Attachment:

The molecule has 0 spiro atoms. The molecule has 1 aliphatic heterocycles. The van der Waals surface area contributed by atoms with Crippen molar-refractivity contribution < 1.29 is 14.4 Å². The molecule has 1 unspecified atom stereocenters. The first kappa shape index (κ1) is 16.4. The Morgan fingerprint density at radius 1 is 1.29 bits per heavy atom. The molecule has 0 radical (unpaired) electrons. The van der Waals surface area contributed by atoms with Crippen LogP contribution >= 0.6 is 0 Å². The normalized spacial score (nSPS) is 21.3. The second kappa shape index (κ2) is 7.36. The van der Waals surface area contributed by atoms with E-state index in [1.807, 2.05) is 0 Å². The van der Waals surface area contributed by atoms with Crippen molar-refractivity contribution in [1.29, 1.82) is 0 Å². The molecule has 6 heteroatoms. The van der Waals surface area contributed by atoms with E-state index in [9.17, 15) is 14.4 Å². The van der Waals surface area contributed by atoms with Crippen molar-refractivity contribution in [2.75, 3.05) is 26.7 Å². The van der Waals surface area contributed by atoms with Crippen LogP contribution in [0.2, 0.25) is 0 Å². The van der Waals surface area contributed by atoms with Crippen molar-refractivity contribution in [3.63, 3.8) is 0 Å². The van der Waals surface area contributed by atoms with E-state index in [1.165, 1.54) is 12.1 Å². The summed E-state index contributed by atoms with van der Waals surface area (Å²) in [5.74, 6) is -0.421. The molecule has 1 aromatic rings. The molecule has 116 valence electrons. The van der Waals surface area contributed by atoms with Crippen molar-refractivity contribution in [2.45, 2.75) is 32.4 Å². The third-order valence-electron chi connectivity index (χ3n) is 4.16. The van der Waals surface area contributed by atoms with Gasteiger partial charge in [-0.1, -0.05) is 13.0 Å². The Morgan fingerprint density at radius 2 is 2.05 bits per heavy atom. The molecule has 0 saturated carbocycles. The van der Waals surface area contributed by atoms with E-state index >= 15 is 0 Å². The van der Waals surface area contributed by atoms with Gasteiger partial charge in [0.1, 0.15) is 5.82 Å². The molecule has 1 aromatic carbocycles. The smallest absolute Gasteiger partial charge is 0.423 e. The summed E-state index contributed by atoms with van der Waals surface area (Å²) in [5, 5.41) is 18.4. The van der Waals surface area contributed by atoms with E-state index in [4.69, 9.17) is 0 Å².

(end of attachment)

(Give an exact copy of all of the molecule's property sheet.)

The molecule has 0 spiro atoms. The molecule has 1 aliphatic heterocycles. The van der Waals surface area contributed by atoms with Crippen molar-refractivity contribution < 1.29 is 14.4 Å². The molecule has 1 unspecified atom stereocenters. The first kappa shape index (κ1) is 16.4. The Morgan fingerprint density at radius 1 is 1.29 bits per heavy atom. The molecule has 0 radical (unpaired) electrons. The van der Waals surface area contributed by atoms with Crippen LogP contribution >= 0.6 is 0 Å². The normalized spacial score (nSPS) is 21.3. The second kappa shape index (κ2) is 7.36. The van der Waals surface area contributed by atoms with E-state index in [1.807, 2.05) is 0 Å². The van der Waals surface area contributed by atoms with Crippen molar-refractivity contribution in [1.29, 1.82) is 0 Å². The molecule has 6 heteroatoms. The van der Waals surface area contributed by atoms with E-state index in [9.17, 15) is 14.4 Å². The van der Waals surface area contributed by atoms with Crippen molar-refractivity contribution in [2.75, 3.05) is 26.7 Å². The van der Waals surface area contributed by atoms with Crippen LogP contribution in [0.2, 0.25) is 0 Å². The van der Waals surface area contributed by atoms with Crippen molar-refractivity contribution in [3.63, 3.8) is 0 Å². The van der Waals surface area contributed by atoms with E-state index in [1.165, 1.54) is 12.1 Å². The summed E-state index contributed by atoms with van der Waals surface area (Å²) in [5.74, 6) is -0.421. The molecule has 1 aromatic rings. The molecule has 116 valence electrons. The van der Waals surface area contributed by atoms with Crippen molar-refractivity contribution in [2.45, 2.75) is 32.4 Å². The third-order valence-electron chi connectivity index (χ3n) is 4.16. The van der Waals surface area contributed by atoms with Gasteiger partial charge in [-0.1, -0.05) is 13.0 Å². The Morgan fingerprint density at radius 2 is 2.05 bits per heavy atom. The molecule has 0 saturated carbocycles. The van der Waals surface area contributed by atoms with E-state index >= 15 is 0 Å². The van der Waals surface area contributed by atoms with Gasteiger partial charge in [0.1, 0.15) is 5.82 Å². The molecule has 1 aromatic carbocycles. The smallest absolute Gasteiger partial charge is 0.423 e. The summed E-state index contributed by atoms with van der Waals surface area (Å²) in [5, 5.41) is 18.4. The van der Waals surface area contributed by atoms with E-state index in [4.69, 9.17) is 0 Å².